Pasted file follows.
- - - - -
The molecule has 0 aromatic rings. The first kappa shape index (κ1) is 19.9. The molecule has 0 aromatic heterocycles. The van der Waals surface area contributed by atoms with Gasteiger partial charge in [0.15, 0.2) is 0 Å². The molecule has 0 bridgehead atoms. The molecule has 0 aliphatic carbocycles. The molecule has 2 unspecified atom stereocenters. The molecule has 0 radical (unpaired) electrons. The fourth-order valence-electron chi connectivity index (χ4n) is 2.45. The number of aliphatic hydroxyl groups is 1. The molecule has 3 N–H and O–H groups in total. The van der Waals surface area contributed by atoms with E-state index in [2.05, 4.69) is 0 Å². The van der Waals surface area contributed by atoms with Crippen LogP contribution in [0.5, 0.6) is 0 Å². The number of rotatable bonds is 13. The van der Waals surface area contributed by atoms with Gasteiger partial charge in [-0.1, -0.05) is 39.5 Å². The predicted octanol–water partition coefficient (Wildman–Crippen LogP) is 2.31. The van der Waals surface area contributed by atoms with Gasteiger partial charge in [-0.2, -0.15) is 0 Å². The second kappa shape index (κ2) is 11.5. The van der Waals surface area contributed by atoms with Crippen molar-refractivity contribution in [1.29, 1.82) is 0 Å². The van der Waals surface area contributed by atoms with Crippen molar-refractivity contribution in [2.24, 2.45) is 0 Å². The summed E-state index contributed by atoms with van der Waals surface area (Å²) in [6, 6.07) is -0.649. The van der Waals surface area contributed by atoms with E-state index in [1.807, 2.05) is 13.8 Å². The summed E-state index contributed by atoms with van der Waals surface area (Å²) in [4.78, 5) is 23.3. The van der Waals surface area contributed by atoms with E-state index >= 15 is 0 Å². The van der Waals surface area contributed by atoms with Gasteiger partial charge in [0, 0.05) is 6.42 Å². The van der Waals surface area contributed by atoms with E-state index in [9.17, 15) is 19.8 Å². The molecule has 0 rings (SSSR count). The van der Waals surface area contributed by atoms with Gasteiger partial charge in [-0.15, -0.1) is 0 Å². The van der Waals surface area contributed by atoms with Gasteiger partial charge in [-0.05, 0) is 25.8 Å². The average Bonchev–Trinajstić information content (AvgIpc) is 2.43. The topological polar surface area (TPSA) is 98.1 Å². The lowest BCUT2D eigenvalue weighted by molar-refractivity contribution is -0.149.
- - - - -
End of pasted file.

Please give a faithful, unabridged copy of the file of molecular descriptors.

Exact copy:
The molecule has 0 aromatic rings. The first kappa shape index (κ1) is 19.9. The molecule has 0 aromatic heterocycles. The van der Waals surface area contributed by atoms with Gasteiger partial charge in [0.15, 0.2) is 0 Å². The molecule has 0 bridgehead atoms. The molecule has 0 aliphatic carbocycles. The molecule has 2 unspecified atom stereocenters. The molecule has 0 radical (unpaired) electrons. The fourth-order valence-electron chi connectivity index (χ4n) is 2.45. The number of aliphatic hydroxyl groups is 1. The molecule has 3 N–H and O–H groups in total. The van der Waals surface area contributed by atoms with E-state index in [2.05, 4.69) is 0 Å². The van der Waals surface area contributed by atoms with Crippen LogP contribution in [0.5, 0.6) is 0 Å². The number of rotatable bonds is 13. The van der Waals surface area contributed by atoms with Gasteiger partial charge in [-0.1, -0.05) is 39.5 Å². The predicted octanol–water partition coefficient (Wildman–Crippen LogP) is 2.31. The van der Waals surface area contributed by atoms with Gasteiger partial charge in [-0.2, -0.15) is 0 Å². The second kappa shape index (κ2) is 11.5. The van der Waals surface area contributed by atoms with Crippen molar-refractivity contribution in [1.29, 1.82) is 0 Å². The van der Waals surface area contributed by atoms with Crippen molar-refractivity contribution in [2.24, 2.45) is 0 Å². The summed E-state index contributed by atoms with van der Waals surface area (Å²) in [6, 6.07) is -0.649. The van der Waals surface area contributed by atoms with E-state index in [1.807, 2.05) is 13.8 Å². The summed E-state index contributed by atoms with van der Waals surface area (Å²) in [4.78, 5) is 23.3. The van der Waals surface area contributed by atoms with E-state index >= 15 is 0 Å². The van der Waals surface area contributed by atoms with Gasteiger partial charge in [0, 0.05) is 6.42 Å². The van der Waals surface area contributed by atoms with E-state index in [9.17, 15) is 19.8 Å². The molecule has 0 rings (SSSR count). The van der Waals surface area contributed by atoms with Gasteiger partial charge in [-0.15, -0.1) is 0 Å². The van der Waals surface area contributed by atoms with Gasteiger partial charge in [-0.05, 0) is 25.8 Å². The average Bonchev–Trinajstić information content (AvgIpc) is 2.43. The topological polar surface area (TPSA) is 98.1 Å². The lowest BCUT2D eigenvalue weighted by molar-refractivity contribution is -0.149.